MP Stewart Jackson is right to criticise irresponsible cyclists who show little regard for anyone but themselves.
However, cyclists as a group receive a lot of bad press and I feel that Mr Jackson could have made it clearer that his comments apply to a minority of bike riders only.
In any group of people there will be a minority who don’t play the game. Mr Jackson will be aware from his own profesional experiences how damaging it can be when the public are led to believe that this applies to most members of the group.
Cyclists seem to be a regular and easy target for those with a voice in Peterborough. Marco Cereste shaking his fist at cyclists on Bridge Street attained maximum publicity, and even your sport columnist Alan Swann seems to enjoy belittling them at every opportunity. I have no wish to defend the minority of cyclists who behave in a selfish and irresponsible manner, or make light of the problems that Mr Jackson has experienced in his own neighbourhood, but feel that he is not taking a balanced view. In my part of the city, cyclists would find it very difficult to ride on the pavement due to them often being blocked by the illegal parking of motorists.
Why is nothing ever done about this? I have seen prams, wheelchairs and guide dogs forced into the road, yet the problem is ignored. Is there any chance of a traffic warden or two being sent out to the suburbs?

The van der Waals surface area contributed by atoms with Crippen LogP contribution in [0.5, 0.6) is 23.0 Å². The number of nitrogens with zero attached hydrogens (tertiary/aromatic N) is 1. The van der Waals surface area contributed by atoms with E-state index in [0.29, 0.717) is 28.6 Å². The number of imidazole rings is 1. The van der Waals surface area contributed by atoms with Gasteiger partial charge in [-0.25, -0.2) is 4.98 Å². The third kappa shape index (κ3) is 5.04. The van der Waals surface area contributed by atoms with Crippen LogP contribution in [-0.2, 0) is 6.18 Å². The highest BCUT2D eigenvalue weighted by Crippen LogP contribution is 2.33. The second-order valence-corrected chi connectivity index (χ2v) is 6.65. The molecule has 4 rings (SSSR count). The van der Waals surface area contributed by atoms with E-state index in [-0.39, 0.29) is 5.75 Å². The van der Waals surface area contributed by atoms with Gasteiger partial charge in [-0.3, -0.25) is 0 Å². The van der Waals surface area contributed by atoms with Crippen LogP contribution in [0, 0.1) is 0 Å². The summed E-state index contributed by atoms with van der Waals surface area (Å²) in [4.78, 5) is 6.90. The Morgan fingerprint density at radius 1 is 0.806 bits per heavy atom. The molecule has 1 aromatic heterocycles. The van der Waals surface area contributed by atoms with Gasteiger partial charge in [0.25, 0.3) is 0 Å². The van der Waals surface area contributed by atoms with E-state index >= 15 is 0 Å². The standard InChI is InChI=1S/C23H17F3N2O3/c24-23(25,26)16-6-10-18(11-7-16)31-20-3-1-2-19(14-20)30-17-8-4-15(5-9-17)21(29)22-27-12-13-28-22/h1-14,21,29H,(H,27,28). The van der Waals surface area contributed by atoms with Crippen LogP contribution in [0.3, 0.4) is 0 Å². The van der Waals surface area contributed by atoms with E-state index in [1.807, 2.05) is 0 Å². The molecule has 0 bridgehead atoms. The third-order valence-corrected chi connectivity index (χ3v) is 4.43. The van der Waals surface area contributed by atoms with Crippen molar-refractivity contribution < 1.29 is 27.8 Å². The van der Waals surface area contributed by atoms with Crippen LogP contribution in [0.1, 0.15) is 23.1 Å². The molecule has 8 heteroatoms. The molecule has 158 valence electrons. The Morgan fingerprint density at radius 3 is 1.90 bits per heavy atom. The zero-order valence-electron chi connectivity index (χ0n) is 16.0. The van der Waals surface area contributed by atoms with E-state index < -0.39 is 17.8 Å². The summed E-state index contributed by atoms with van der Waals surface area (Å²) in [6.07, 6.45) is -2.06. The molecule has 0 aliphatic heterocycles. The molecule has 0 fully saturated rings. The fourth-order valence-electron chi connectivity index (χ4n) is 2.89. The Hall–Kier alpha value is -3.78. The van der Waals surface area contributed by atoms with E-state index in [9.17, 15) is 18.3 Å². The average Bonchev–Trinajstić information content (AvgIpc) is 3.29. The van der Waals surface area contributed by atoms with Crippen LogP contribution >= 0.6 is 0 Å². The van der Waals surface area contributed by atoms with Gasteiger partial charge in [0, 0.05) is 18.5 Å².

May I suggest that Mr Jackson pays a visit to Ferry Meadows one weekend. He will discover an environment where there is potential for all manner of conflict, yet walkers, runners and even cyclists co-exist with mutual respect and consideration for each other.
Mr Jackson extolls the virtues of Peterborough as a green city and, indeed, when townships, such as Orton, were built by the Development Corporation it was done with cyclists in mind.
Unfortunately, this visionary thinking from the planners has been let down by the council for many years. Cycle paths have been neglected, and such hazards as uneven surfaces and inadequate lighting render some of them potential death traps. In many places the footpath is split between an area for pedestrians, and a cycle path. It is common to find the pedestrian path made unusable as a result of overgrown and untended vegetation.
This results in cyclists having to weave round pedestrians on the cycle paths, which they generally do with good humour and good grace.
As for Mr Jackson’s suggestion of confiscating and destroying offenders’ bikes, I assume this comment was delivered with tongue firmly in cheek. How irresponsible it would be for a city proud of its green credentials to destroy perfectly good bicycles. Also,given that their value could be anything from tuppence to £5,000 it seems an unusual and unfair system of justice. One law for the rich and another for the poor in reverse.
Although, as an Orton resident, I am not one of Mr Jackson’s constituents, I would be more than happy to give him a tour of the neighbourhood to show him that things are not quite as rosy for cyclists as he perhaps believes, and that maintenance work from the council on our cycle lanes is long overdue.I’m sure he would witness a group of cyclists, on the whole, going about their journeys in a safe and considerate manner.